There is a long history of surprise candidates doing well in the Iowa caucuses and defeating the “inevitable” nominees. And this year is no exception. Whether it’s Donald Trump or Ted Cruz, or if it’s Bernie Sanders or Hillary Clinton, next week, Iowans will get to have the first say.
How did this all start? How did the Iowa caucus—a strange election-year event where a small number of Iowans gather in homes, schools, and other civic buildings to announce their support for their candidates—become such a major political touchstone? With a mere 52 delegates, Iowa has nevertheless become a force in presidential campaigns over the last four decades. The caucus, which started in the 1840s, had traditionally fallen in the middle of campaign season. But in 1972, state reforms modernized the process and moved the date from May 20 to January 24, making it the first contest in the election. That’s when a campaign worker named Gary Hart convinced Democrat George McGovern to take the state seriously.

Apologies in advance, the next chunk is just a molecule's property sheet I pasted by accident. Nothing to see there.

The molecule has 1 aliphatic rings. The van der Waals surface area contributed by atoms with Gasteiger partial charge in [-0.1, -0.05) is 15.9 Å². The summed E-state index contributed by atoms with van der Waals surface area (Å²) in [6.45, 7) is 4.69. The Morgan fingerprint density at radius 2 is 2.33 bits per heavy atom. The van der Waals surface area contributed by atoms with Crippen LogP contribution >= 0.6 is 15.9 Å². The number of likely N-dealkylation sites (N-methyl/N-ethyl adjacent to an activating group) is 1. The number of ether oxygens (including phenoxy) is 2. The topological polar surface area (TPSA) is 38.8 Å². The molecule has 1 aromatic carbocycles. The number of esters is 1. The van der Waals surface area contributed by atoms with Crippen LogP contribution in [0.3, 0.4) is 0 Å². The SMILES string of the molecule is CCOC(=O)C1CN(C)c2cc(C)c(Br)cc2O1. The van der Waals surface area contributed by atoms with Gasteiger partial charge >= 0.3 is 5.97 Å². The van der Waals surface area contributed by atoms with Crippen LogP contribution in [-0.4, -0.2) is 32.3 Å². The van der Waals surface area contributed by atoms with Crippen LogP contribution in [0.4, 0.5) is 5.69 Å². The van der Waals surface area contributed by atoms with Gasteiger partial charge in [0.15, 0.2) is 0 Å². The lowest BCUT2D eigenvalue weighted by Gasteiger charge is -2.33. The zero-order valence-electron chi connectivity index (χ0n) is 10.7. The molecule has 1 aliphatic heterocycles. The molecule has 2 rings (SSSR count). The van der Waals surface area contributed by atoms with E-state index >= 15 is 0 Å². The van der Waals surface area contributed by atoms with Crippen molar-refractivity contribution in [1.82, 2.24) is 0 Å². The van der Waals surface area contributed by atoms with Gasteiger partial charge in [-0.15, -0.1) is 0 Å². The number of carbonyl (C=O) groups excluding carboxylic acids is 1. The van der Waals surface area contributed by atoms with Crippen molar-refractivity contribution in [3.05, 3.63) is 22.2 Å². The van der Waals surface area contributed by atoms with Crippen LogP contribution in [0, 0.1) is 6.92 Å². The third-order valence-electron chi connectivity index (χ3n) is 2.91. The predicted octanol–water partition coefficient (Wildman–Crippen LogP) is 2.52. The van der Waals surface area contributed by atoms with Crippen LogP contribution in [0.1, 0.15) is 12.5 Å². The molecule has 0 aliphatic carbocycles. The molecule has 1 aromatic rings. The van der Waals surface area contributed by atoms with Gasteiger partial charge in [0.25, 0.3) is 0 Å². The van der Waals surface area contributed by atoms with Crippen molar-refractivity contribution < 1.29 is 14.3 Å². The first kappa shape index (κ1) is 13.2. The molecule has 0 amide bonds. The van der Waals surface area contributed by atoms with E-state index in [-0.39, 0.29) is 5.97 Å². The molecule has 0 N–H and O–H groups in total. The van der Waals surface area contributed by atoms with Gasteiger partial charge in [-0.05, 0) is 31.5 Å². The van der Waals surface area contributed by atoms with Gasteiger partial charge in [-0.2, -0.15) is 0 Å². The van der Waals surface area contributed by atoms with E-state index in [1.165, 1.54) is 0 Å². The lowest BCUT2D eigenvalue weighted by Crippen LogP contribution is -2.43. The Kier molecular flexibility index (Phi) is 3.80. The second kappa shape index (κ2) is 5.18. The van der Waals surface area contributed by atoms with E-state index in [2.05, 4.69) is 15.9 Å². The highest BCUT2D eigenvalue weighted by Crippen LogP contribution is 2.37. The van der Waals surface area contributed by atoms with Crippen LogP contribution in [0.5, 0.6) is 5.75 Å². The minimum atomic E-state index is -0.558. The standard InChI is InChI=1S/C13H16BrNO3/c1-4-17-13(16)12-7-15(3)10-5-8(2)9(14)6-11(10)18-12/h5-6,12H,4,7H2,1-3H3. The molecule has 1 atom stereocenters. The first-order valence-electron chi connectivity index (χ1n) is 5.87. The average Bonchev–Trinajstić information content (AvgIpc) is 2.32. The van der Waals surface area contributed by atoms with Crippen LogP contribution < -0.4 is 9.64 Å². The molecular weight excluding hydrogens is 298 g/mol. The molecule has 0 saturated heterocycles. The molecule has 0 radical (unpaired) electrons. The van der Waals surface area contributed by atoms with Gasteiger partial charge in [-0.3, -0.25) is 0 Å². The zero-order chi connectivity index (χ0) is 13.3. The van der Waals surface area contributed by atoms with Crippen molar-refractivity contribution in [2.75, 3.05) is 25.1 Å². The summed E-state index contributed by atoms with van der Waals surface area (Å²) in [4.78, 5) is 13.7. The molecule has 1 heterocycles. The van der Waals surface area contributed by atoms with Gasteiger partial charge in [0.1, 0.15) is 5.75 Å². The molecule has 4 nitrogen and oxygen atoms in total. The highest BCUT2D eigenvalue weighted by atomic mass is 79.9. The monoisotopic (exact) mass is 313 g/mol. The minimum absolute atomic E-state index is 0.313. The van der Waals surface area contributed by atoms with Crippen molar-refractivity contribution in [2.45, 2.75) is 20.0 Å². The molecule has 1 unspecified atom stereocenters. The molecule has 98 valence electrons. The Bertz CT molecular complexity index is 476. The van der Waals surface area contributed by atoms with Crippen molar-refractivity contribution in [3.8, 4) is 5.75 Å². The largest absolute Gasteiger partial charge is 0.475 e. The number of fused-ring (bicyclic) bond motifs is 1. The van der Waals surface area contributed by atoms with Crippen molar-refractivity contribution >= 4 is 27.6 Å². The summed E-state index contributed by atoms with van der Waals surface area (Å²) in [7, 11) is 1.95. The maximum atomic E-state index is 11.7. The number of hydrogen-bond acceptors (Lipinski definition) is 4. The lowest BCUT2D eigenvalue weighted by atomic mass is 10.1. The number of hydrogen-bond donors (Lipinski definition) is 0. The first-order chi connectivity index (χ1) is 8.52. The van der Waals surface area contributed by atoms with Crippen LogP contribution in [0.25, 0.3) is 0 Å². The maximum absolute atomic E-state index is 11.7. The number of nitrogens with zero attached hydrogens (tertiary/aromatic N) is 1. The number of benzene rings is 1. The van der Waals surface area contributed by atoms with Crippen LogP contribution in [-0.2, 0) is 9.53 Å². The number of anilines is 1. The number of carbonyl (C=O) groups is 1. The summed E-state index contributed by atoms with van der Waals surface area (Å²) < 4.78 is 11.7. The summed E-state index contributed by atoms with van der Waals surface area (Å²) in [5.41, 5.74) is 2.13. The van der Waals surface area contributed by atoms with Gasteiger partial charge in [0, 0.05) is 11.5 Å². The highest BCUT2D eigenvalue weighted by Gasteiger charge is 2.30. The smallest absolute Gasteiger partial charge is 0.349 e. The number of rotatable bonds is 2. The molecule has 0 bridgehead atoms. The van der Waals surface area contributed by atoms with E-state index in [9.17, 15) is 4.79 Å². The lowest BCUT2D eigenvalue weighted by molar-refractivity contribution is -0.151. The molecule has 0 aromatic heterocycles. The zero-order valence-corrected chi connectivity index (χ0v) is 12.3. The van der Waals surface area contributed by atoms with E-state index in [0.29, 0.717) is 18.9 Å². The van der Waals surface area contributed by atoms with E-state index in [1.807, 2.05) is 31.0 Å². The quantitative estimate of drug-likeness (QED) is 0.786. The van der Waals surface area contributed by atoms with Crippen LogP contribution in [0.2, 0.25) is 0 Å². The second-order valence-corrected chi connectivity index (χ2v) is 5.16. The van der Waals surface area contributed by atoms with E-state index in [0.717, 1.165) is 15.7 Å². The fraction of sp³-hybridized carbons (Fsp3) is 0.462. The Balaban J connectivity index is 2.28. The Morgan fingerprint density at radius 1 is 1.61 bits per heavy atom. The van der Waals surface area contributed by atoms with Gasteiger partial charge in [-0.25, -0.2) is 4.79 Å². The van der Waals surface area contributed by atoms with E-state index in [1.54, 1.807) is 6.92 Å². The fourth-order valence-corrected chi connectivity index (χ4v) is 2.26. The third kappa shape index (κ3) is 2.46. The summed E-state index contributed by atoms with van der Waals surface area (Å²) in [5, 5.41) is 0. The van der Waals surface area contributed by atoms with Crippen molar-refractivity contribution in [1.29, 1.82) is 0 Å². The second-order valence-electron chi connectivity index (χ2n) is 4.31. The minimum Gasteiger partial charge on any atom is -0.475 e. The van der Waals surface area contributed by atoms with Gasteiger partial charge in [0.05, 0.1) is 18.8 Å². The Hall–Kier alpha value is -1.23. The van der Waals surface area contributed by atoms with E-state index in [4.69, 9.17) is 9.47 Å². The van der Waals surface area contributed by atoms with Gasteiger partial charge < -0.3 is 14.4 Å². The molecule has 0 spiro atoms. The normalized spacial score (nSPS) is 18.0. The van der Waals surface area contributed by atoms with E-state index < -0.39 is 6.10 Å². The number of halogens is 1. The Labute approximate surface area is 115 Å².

But where McGovern took Iowa seriously, it was Jimmy Carter who revolutionized the role that the Hawkeye State would play in presidential politics. Carter turned the Iowa caucus into a major event in 1976 and thereby demonstrated how an upstart campaign could turn a victory in this small state into a stepping-stone for gaining national prominence. When people talk about Carter’s legacy by focusing on his failed presidency or his transformative post-presidency, they forget one of his most lasting actions—his 1976 campaign, which all started in small, rural Iowa.